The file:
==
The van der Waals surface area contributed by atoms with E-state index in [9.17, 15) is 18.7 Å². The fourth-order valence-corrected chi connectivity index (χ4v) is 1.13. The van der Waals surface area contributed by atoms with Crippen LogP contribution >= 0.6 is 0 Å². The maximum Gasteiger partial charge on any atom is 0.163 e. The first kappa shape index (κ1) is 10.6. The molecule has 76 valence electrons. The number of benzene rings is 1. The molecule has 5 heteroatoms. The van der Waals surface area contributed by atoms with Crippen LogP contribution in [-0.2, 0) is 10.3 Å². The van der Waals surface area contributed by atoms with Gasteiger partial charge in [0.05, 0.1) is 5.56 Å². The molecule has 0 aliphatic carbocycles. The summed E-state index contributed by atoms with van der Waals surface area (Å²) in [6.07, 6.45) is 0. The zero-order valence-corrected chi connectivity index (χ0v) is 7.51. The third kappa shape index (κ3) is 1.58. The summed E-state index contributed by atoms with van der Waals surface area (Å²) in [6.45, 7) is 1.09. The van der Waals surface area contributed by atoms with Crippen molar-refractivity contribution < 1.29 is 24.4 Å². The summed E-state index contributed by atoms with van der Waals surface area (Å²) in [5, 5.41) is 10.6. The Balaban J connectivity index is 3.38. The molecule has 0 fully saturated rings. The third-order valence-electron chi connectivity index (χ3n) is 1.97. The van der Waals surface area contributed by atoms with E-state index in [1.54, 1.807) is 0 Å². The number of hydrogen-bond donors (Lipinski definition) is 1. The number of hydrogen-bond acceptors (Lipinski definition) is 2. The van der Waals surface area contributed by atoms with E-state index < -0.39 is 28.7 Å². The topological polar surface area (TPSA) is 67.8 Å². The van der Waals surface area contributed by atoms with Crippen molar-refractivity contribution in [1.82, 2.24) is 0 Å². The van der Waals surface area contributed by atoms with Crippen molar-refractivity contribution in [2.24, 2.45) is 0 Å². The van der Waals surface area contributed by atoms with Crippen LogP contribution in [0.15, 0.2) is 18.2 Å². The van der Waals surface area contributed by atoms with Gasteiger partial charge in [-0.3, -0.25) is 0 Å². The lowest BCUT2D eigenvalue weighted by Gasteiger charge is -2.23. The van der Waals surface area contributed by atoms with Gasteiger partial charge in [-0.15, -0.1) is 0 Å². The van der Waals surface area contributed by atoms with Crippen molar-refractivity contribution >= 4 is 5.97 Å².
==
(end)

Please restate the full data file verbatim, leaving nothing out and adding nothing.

The van der Waals surface area contributed by atoms with E-state index in [9.17, 15) is 18.7 Å². The fourth-order valence-corrected chi connectivity index (χ4v) is 1.13. The van der Waals surface area contributed by atoms with Crippen LogP contribution >= 0.6 is 0 Å². The maximum Gasteiger partial charge on any atom is 0.163 e. The first kappa shape index (κ1) is 10.6. The molecule has 76 valence electrons. The number of benzene rings is 1. The molecule has 5 heteroatoms. The van der Waals surface area contributed by atoms with Crippen LogP contribution in [-0.2, 0) is 10.3 Å². The van der Waals surface area contributed by atoms with Gasteiger partial charge in [0.05, 0.1) is 5.56 Å². The molecule has 0 aliphatic carbocycles. The summed E-state index contributed by atoms with van der Waals surface area (Å²) in [6.07, 6.45) is 0. The zero-order valence-corrected chi connectivity index (χ0v) is 7.51. The third kappa shape index (κ3) is 1.58. The summed E-state index contributed by atoms with van der Waals surface area (Å²) in [6.45, 7) is 1.09. The van der Waals surface area contributed by atoms with Crippen molar-refractivity contribution < 1.29 is 24.4 Å². The summed E-state index contributed by atoms with van der Waals surface area (Å²) in [5, 5.41) is 10.6. The Balaban J connectivity index is 3.38. The molecule has 0 fully saturated rings. The third-order valence-electron chi connectivity index (χ3n) is 1.97. The van der Waals surface area contributed by atoms with E-state index in [1.54, 1.807) is 0 Å². The number of hydrogen-bond donors (Lipinski definition) is 1. The number of hydrogen-bond acceptors (Lipinski definition) is 2. The van der Waals surface area contributed by atoms with E-state index < -0.39 is 28.7 Å². The topological polar surface area (TPSA) is 67.8 Å². The van der Waals surface area contributed by atoms with Crippen molar-refractivity contribution in [1.82, 2.24) is 0 Å². The van der Waals surface area contributed by atoms with Crippen molar-refractivity contribution in [2.24, 2.45) is 0 Å². The van der Waals surface area contributed by atoms with Crippen LogP contribution in [0.15, 0.2) is 18.2 Å². The van der Waals surface area contributed by atoms with Gasteiger partial charge in [-0.3, -0.25) is 0 Å². The lowest BCUT2D eigenvalue weighted by Gasteiger charge is -2.23. The van der Waals surface area contributed by atoms with Gasteiger partial charge in [-0.15, -0.1) is 0 Å². The van der Waals surface area contributed by atoms with Crippen molar-refractivity contribution >= 4 is 5.97 Å².